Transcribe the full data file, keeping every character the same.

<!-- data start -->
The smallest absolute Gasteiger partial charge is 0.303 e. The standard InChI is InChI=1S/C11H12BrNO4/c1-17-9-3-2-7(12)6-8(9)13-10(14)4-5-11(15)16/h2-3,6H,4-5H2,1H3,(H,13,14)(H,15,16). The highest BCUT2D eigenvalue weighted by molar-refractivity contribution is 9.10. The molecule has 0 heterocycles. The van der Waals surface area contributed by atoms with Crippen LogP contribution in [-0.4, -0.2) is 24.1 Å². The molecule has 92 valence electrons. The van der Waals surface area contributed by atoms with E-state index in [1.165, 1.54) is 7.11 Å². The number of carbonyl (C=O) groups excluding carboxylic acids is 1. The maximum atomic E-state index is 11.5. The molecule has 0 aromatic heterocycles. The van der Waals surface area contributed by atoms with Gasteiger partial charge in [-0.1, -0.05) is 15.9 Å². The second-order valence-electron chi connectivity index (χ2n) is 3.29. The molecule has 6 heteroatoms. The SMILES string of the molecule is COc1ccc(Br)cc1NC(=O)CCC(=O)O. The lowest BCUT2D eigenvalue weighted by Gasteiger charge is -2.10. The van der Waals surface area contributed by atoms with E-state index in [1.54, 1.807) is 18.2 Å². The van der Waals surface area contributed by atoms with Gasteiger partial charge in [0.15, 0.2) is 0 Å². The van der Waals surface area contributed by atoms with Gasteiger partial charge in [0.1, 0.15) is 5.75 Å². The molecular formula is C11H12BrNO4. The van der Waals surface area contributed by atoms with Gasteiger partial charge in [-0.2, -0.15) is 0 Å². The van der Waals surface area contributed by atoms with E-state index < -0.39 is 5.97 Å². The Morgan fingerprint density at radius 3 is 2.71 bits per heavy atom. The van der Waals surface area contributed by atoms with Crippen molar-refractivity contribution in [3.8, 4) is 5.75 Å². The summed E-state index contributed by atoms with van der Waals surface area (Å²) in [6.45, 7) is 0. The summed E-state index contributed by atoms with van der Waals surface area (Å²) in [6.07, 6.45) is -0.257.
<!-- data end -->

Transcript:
The smallest absolute Gasteiger partial charge is 0.303 e. The standard InChI is InChI=1S/C11H12BrNO4/c1-17-9-3-2-7(12)6-8(9)13-10(14)4-5-11(15)16/h2-3,6H,4-5H2,1H3,(H,13,14)(H,15,16). The highest BCUT2D eigenvalue weighted by molar-refractivity contribution is 9.10. The molecule has 0 heterocycles. The van der Waals surface area contributed by atoms with Crippen LogP contribution in [-0.4, -0.2) is 24.1 Å². The molecule has 92 valence electrons. The van der Waals surface area contributed by atoms with E-state index in [1.165, 1.54) is 7.11 Å². The number of carbonyl (C=O) groups excluding carboxylic acids is 1. The maximum atomic E-state index is 11.5. The molecule has 0 aromatic heterocycles. The van der Waals surface area contributed by atoms with Gasteiger partial charge in [-0.1, -0.05) is 15.9 Å². The second-order valence-electron chi connectivity index (χ2n) is 3.29. The molecule has 6 heteroatoms. The SMILES string of the molecule is COc1ccc(Br)cc1NC(=O)CCC(=O)O. The lowest BCUT2D eigenvalue weighted by Gasteiger charge is -2.10. The van der Waals surface area contributed by atoms with E-state index in [1.54, 1.807) is 18.2 Å². The van der Waals surface area contributed by atoms with Gasteiger partial charge in [0.15, 0.2) is 0 Å². The van der Waals surface area contributed by atoms with Gasteiger partial charge in [0.1, 0.15) is 5.75 Å². The molecular formula is C11H12BrNO4. The van der Waals surface area contributed by atoms with Gasteiger partial charge in [-0.2, -0.15) is 0 Å². The van der Waals surface area contributed by atoms with E-state index < -0.39 is 5.97 Å². The Morgan fingerprint density at radius 3 is 2.71 bits per heavy atom. The van der Waals surface area contributed by atoms with Crippen molar-refractivity contribution in [3.8, 4) is 5.75 Å². The summed E-state index contributed by atoms with van der Waals surface area (Å²) in [6.45, 7) is 0. The summed E-state index contributed by atoms with van der Waals surface area (Å²) in [6.07, 6.45) is -0.257.